Going to try to do it myself with a bit of back story.

Poolmonkie

Active member
Apr 28, 2017
35
Phoenix Arizona
#1
Pool started Aug 2015. I have been using the same pool service for chemicals only doing the rest of the cleaning myself. No issues until March 2017 when I was informed I needed to drain the pool due to high CYA level. I agreed but contacted the builder who said it's way too early for this pool to need a water change. Pool builder has informed me I wasn't running the filter system long enough, I had been running it about 6 hours a night during the summer reducing it to 2 hours a night during the winter. It was recommended that I run it on filtration mode (1750rpm) for 8 hours and then cleaning mode (2750rpm) for 4 hours for a total of 12 hours a day of filtration.

Water changed beginning of April 2017.

I had never changed the Nature 2 cartridge in the chlorinator but was advised to do so by the builder.

After coming to this site and reading a bit I have decided not to buy another Nature 2 cartridge and to just try running the filter for the recommended time. My goal is to do it all myself in the long run and I have ordered the Taylor K-2006 kit to get some accurate readings before I do anything more. As of now the pool service is using the hockey pucks in the chlorinator but it seems that isn't the way to go in the long run either.

As a side question, during the first few months of running the pool I noticed 3 small stains on the bench under a water fall that I have. The stains almost look like rust strains, could these have been from the pellets in the Nature2 system that got out and were left there after being pushed through the waterfall?

I don't have my test kit yet so I'll include my test strip numbers for now:

FC- 10
Total Chl - 5
pH - 7.2
total Alk -120
CYA - 0
Hardness - 500

Any questions or suggestions for me as I start ease myself into self caring for the pool are welcome.

Thanks.

Not sure if my signature showed up so here is the info:

30'x15' 16,000gal Pebble Sheen, Cartridge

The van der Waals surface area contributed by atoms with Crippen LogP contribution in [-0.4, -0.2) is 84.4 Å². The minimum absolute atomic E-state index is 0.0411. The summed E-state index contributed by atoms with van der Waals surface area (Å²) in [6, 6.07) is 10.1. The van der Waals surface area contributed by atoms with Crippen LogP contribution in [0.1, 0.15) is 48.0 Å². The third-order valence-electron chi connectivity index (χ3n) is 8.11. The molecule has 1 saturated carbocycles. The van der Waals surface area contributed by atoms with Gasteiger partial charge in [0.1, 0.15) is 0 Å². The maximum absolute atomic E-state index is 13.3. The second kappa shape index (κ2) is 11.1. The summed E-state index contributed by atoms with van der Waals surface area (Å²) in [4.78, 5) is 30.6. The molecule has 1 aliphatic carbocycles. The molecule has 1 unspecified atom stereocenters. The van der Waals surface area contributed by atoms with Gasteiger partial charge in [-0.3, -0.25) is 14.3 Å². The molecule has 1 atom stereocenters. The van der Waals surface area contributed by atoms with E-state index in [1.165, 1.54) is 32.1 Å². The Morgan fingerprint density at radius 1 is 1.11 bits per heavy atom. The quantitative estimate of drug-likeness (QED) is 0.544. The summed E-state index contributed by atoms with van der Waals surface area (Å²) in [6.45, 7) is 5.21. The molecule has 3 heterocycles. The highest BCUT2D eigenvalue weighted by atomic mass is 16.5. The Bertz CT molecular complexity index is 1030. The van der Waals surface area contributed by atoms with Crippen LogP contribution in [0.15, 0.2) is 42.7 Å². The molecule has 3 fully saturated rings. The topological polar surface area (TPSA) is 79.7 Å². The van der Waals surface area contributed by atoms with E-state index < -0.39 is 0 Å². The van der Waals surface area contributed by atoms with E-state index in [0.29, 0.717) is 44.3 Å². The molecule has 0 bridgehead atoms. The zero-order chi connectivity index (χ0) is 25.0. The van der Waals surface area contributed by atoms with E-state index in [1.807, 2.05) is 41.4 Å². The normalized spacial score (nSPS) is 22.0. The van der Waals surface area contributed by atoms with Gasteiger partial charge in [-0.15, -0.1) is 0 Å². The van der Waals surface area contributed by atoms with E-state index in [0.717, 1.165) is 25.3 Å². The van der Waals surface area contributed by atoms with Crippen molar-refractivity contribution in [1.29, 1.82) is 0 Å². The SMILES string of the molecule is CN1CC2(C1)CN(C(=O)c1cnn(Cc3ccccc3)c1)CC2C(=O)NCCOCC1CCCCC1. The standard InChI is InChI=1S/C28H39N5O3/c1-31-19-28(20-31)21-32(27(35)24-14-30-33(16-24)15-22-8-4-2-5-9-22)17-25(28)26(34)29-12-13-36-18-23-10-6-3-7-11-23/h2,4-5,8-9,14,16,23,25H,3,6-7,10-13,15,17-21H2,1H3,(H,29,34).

Jandy VS Espeed , Nature 2 chlorinator, MX8 cleaner
Started Aug 2015
 

jblizzle

Mod Squad
TFP Expert
LifeTime Supporter
May 19, 2010
41,197
Tucson, AZ
#2
:wave: Welcome to TFP!!!

First CYA build up has nothing to do with pump run time, as you seem to be implying, which I do not understand ...

Also, generally there is no need to run a pool pump for more than a couple hours, even in the summer ... unless ... you need longer run times for the SWG to generate enough FC.

The CYA problem is 100% due the exclusive use of the hockey pucks ... they are just NOT a proper method of chlorination in areas with long swim season and very little rain.

The stains could very well have been due to the Nature 2, either pellets getting out or just the general build-up of metals in the water.

It is not really even worth trying to offer advice based on test strips ... wait until you get the K-2006.
 
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Poolmonkie

Active member
Apr 28, 2017
35
Phoenix Arizona
#3
Thanks for the welcome.

I wasn't implying that running the filter had anything to do with the CYA directly, I was not implying anything, I am just explaining what I have been told by the builder and the tech who cleans the pool.

I was told by the builder that because I wasn't using the cartridge and running the pump longer that the tech was needing to put in too much of the tabs and that is what caused the CYA buildup. He believes that the nature 2 cartridge along with long filtration periods should mean using almost no chlorine tabs at all.

I'm hearing 2 differen't opinions now, the tech who tells me that it's normal to change water ever 1.5 years due to hardness in the area, my builder who says it should go 3-5 between changes.